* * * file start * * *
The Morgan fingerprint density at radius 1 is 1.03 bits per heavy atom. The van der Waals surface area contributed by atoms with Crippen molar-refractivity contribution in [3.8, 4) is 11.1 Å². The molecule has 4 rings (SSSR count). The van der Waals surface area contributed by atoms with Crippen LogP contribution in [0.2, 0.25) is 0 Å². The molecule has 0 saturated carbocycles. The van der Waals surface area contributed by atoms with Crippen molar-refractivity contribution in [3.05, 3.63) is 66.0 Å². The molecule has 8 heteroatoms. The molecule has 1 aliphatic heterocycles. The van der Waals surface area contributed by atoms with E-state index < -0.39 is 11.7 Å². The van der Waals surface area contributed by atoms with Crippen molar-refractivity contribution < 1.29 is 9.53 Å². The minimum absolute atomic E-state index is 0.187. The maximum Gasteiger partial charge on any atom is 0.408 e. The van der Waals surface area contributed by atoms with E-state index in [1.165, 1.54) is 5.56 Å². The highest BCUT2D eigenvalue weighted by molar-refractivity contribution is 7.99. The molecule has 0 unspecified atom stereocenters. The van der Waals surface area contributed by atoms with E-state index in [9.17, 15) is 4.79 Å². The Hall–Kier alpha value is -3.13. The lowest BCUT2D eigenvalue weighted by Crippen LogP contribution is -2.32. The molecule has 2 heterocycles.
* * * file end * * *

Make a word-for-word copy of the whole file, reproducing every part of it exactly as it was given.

The Morgan fingerprint density at radius 1 is 1.03 bits per heavy atom. The van der Waals surface area contributed by atoms with Crippen molar-refractivity contribution in [3.8, 4) is 11.1 Å². The molecule has 4 rings (SSSR count). The van der Waals surface area contributed by atoms with Crippen LogP contribution in [0.2, 0.25) is 0 Å². The molecule has 0 saturated carbocycles. The van der Waals surface area contributed by atoms with Crippen molar-refractivity contribution in [3.05, 3.63) is 66.0 Å². The molecule has 8 heteroatoms. The molecule has 1 aliphatic heterocycles. The van der Waals surface area contributed by atoms with E-state index < -0.39 is 11.7 Å². The van der Waals surface area contributed by atoms with Crippen molar-refractivity contribution < 1.29 is 9.53 Å². The minimum absolute atomic E-state index is 0.187. The maximum Gasteiger partial charge on any atom is 0.408 e. The van der Waals surface area contributed by atoms with E-state index in [1.165, 1.54) is 5.56 Å². The highest BCUT2D eigenvalue weighted by molar-refractivity contribution is 7.99. The molecule has 0 unspecified atom stereocenters. The van der Waals surface area contributed by atoms with E-state index in [9.17, 15) is 4.79 Å². The Hall–Kier alpha value is -3.13. The lowest BCUT2D eigenvalue weighted by Crippen LogP contribution is -2.32. The molecule has 2 heterocycles.